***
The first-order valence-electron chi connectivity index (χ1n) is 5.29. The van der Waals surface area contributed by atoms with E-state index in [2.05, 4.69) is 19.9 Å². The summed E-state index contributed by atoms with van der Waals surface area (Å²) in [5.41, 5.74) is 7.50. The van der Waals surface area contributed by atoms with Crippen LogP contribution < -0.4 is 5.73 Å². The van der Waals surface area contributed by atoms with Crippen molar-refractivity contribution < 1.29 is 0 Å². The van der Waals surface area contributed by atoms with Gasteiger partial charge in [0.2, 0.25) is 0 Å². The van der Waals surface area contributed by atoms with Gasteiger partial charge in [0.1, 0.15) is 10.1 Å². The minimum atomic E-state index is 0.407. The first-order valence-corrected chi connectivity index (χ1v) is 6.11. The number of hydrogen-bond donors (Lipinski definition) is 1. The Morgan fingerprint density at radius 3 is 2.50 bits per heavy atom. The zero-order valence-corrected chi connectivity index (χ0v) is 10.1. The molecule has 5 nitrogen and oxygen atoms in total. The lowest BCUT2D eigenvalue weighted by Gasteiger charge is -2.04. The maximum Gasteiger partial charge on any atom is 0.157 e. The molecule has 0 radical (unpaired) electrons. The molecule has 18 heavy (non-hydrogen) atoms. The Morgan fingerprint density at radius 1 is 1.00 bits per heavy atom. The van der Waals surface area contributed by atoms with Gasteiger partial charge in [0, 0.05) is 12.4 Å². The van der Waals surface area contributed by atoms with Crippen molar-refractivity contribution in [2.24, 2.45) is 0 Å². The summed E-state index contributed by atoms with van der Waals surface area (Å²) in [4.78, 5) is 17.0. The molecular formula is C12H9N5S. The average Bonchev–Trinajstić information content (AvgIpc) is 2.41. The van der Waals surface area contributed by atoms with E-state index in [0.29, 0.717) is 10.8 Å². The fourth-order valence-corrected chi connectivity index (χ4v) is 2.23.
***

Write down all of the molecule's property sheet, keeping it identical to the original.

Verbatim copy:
The first-order valence-electron chi connectivity index (χ1n) is 5.29. The van der Waals surface area contributed by atoms with E-state index in [2.05, 4.69) is 19.9 Å². The summed E-state index contributed by atoms with van der Waals surface area (Å²) in [5.41, 5.74) is 7.50. The van der Waals surface area contributed by atoms with Crippen LogP contribution < -0.4 is 5.73 Å². The van der Waals surface area contributed by atoms with Crippen molar-refractivity contribution < 1.29 is 0 Å². The van der Waals surface area contributed by atoms with Gasteiger partial charge in [0.2, 0.25) is 0 Å². The van der Waals surface area contributed by atoms with Gasteiger partial charge in [0.1, 0.15) is 10.1 Å². The minimum atomic E-state index is 0.407. The first-order valence-corrected chi connectivity index (χ1v) is 6.11. The number of hydrogen-bond donors (Lipinski definition) is 1. The Morgan fingerprint density at radius 3 is 2.50 bits per heavy atom. The zero-order valence-corrected chi connectivity index (χ0v) is 10.1. The molecule has 5 nitrogen and oxygen atoms in total. The lowest BCUT2D eigenvalue weighted by Gasteiger charge is -2.04. The maximum Gasteiger partial charge on any atom is 0.157 e. The molecule has 0 radical (unpaired) electrons. The molecule has 18 heavy (non-hydrogen) atoms. The Morgan fingerprint density at radius 1 is 1.00 bits per heavy atom. The van der Waals surface area contributed by atoms with Gasteiger partial charge in [0, 0.05) is 12.4 Å². The van der Waals surface area contributed by atoms with Crippen molar-refractivity contribution in [2.24, 2.45) is 0 Å². The summed E-state index contributed by atoms with van der Waals surface area (Å²) in [4.78, 5) is 17.0. The molecular formula is C12H9N5S. The average Bonchev–Trinajstić information content (AvgIpc) is 2.41. The van der Waals surface area contributed by atoms with E-state index in [0.29, 0.717) is 10.8 Å². The fourth-order valence-corrected chi connectivity index (χ4v) is 2.23.